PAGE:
Definitive evidence of whether the large synaptic clusters of gephyrin in hippocampal neurons are pre- or postsynaptic will require immunoelectron microscopy, but three lines of reasoning support a postsynaptic localization. First, all previous studies have observed that the gephyrin present at synapses is postsynaptic. Second, at 3 weeks in culture, when we observed the striking clusters at GABAergic synapses, gephyrin was predominantly dendritic. A small minority of isolated axons were immunoreactive, but these generally did not correspond to GABAergic axons. Finally, the large synaptic gephyrin clusters formed much later in development than synaptic vesicle clusters did, but with roughly the same time course as postsynaptic receptor clusters (Fletcher et al., 1991, 1994; Craig et al., 1993,1994). The formation of large gephyrin clusters also exhibited a high degree of variability from cell to cell and from one culture preparation to the next. Postsynaptic receptor clustering in cultured neurons is also quite variable, whereas the formation of synaptic vesicle clusters is consistent among different culture preparations.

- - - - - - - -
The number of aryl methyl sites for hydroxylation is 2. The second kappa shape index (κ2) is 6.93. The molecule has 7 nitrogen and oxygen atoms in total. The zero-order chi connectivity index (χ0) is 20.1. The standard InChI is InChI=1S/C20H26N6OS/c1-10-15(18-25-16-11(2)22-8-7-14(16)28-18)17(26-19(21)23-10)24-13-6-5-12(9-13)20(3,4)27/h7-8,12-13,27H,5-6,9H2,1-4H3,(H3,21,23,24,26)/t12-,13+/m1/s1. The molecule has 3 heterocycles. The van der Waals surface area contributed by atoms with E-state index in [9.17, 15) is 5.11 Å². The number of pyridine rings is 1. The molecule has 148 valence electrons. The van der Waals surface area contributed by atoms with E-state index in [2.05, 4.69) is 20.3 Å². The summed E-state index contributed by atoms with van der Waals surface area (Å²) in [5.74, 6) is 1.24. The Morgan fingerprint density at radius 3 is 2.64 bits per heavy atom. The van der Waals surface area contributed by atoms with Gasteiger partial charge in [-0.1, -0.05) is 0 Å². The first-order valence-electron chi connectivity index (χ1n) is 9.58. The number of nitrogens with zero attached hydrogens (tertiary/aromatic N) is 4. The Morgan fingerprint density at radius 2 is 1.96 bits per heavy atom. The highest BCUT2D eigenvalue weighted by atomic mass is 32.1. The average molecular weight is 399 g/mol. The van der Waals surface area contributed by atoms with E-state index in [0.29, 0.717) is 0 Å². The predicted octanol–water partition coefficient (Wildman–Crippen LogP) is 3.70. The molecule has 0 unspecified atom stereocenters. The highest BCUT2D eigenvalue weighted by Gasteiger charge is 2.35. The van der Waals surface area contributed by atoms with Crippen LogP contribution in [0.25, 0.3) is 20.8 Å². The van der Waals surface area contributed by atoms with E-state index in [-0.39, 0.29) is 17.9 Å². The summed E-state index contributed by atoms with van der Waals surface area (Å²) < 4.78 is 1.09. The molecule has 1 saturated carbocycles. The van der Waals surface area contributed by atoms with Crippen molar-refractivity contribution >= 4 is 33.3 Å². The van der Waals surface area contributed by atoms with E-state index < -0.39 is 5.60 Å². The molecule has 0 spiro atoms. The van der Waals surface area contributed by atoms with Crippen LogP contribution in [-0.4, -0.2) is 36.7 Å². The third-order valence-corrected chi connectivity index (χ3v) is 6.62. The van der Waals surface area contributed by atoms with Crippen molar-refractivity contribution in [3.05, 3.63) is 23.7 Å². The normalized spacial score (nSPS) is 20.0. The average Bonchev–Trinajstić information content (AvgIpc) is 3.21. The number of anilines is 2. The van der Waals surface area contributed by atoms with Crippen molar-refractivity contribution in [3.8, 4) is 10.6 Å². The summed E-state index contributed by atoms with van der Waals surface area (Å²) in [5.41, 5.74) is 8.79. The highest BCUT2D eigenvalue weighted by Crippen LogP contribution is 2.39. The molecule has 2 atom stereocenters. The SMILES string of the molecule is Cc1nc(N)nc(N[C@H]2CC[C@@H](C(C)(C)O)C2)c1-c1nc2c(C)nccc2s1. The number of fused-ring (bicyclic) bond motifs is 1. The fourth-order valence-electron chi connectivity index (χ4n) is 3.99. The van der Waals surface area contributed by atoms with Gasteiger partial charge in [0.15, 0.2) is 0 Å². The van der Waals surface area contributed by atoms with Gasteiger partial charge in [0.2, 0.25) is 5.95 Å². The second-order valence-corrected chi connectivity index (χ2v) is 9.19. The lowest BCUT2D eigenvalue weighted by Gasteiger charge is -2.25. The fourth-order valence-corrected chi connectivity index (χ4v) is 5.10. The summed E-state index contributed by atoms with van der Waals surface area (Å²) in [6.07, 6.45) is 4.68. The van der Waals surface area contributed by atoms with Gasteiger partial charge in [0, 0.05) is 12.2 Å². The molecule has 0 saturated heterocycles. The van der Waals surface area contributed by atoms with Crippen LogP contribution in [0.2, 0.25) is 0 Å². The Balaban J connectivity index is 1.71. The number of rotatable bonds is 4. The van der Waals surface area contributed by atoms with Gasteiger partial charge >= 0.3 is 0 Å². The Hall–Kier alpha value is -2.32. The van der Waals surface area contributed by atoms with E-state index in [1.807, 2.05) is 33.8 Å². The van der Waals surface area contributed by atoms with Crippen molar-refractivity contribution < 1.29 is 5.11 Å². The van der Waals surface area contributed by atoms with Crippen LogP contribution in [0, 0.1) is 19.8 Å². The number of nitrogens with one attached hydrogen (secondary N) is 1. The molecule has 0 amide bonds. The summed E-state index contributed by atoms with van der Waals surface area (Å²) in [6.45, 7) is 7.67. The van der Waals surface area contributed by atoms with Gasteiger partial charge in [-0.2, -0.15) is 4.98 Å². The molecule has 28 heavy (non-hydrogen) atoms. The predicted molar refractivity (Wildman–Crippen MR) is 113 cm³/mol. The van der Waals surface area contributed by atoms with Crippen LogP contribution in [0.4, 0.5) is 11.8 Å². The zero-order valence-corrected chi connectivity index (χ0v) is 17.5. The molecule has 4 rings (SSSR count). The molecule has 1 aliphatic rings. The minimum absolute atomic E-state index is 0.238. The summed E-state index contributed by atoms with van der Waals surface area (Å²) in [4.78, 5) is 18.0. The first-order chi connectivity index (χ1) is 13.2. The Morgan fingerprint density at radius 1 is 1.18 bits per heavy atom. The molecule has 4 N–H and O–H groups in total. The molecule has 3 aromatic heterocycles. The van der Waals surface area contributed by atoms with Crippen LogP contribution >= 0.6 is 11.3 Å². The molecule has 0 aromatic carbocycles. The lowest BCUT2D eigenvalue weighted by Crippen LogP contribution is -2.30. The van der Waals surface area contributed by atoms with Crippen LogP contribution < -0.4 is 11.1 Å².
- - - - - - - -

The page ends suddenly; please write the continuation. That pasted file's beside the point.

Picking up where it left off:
The obvious inference from these results is that gephyrin may function to anchor GABAA receptors at postsynaptic sites in hippocampal neurons, just as it anchors glycine receptors in spinal cord neurons. Consistent with this possibility, GABA and glycine receptors share significant sequence homology, but exhibit no homology with members of the glutamate receptor family. On coexpression of gephyrin and GABAA receptor subunits in fibroblasts, β3 but not other subunits showed a partial colocalization with gephyrin in intracellular aggregates (Kirsch et al., 1995). Although Meyer et al. (1995) found that recombinant gephyrin interacts directly with the glycine receptor β subunit, they were unable to detect interaction with the most closely related GABAA receptor subunits, including β3, by direct biochemical methods. It may be that some GABAA receptor subunits such as β3 interact with a particular post-translational modification of gephyrin.